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The inaugural edition of the xSDG UnConference was hosted by Belongg in collaboration with Dalberg, J-PAL South Asia, and Breakthrough India. It was held from August 18 – 31, 2021. Bringing together the global community of academics, development professionals, practitioners and people interested in themes of diversity and inclusion, each session at the UnConference offered diverse and nuanced insights on topics ranging from inclusive , education, urban planning and employment to various other aspects of an intersectional approach to sustainable development. Read the transcript from the previous session on building inclusivity in global cities here.
Livelihood and skill development programs run by the public and development sector actors aim to counter the growing problem of unemployment across the world. However, enrolment in and benefits from these programmes are not equally shared by all people.
As an illustration, according to a United Nations Development Programme (UNDP) report, 78% of the total workforce in Nepal came from only five ethnic groups (while Nepal has 102 ethnic groups according to census data).
Gender, sexuality and disability are also bases for significantly varying outcomes. Until livelihoods and employment programmes directly tackle diversity issues, workforces will also struggle with a lack of diversity and millions of people within certain identities will continue to miss out on opportunities to improve their incomes and escape the poverty trap.
What is the existing data around identity-specific enrolment in livelihood and skill development programs? How can this be improved upon? What steps can the SDG ecosystem take to create truly inclusive livelihood and skill training programs globally? What sources of funding, including government sources, philanthropic capital and commercial financing, can help in scaling such models?
A five-member panel comprising Javaid Khan, an assistant professor at the University of Kashmir; Arman Ali, executive director at the National Centre for Promotion of Employment for Disabled People (NCPEDP); Papa Amadou Sarr, the delegate-general for entrepreneurship at the Office of the President of the Republic of Senegal; Maha Keramane, head of social business at BNP Paribas and Ann Hendrix-Jenkins, senior advisor at Tostan, took part in a session at the xSDG UnConference to tackle these questions.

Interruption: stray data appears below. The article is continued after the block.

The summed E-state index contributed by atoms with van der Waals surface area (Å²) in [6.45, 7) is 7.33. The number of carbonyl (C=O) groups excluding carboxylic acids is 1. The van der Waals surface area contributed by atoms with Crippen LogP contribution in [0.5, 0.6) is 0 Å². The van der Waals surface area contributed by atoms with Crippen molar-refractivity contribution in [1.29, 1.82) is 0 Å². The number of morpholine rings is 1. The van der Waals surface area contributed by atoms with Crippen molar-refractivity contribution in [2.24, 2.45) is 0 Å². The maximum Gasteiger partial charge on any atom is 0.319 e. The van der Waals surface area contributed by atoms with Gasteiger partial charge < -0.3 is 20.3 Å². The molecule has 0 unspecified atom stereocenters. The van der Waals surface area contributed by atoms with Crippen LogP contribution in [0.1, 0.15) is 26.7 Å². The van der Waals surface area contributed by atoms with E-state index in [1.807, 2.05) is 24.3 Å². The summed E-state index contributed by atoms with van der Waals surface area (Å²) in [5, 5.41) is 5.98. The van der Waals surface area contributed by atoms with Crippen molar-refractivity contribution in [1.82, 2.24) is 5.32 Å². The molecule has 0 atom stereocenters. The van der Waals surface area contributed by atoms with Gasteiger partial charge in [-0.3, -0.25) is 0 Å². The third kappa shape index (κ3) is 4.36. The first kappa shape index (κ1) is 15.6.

The session was moderated by Afua Sarkodie, a partner with Dalberg Advisors.
The following is a transcript of the session. Questions and responses have been edited lightly for style and clarity.
Afua Sarkodie: Starting with a quick recap of the UN Sustainable Development Goal (SDG) 8: Decent Work and Economic Growth is the SDG which aims to promote sustained and inclusive economic growth, full and productive employment and decent work for all.
Achieving that goal requires a transformation of systems, from education to employment, to prepare, place and support people into decent productive employment. Thus, it requires policymakers, practitioners and employers to think about what the systemic barriers to employment are and how to address them?
Professor Khan, can you paint us a picture of how the exclusion of certain groups manifests when it comes to labour markets in employment?
Javaid Khan: Using exclusion and non-inclusion interchangeably, we see a great deal of ‘othering’ in the labour markets, as is also evident in socio-economic and political spaces across the globe. This is not a Global South phenomenon and is more pronounced in the Global North and Europe.
The first non-inclusion is in terms of gender. In 2019, the global female labour force participation rate was 47% as opposed to 74% for men. This was more pronounced in North Africa and Arab states. Women have made inroads into the labour market due to their higher educational attainment than men, such as in the Caribbean and Latin America, however, when it comes to the mean differential, as far as their per-hour wages are concerned, women are earning 17% less than men.
The second is in terms of age. In the labour market, 267 million young people between the ages of 15 and 24 are neither in educational or training institutions nor in the labour market. They are literally ‘missing’ men and women.
When we are thinking about non-inclusion, we need to look beyond the hardcore evidence. Lived realities are never featured in the statistics. The global order is essentially asymmetrical in terms of power relations. Misogynist regimes across the globe are a function of majoritarian politics – they are there for “making the majority great”. These systemic non-inclusions feed into discriminations at all levels.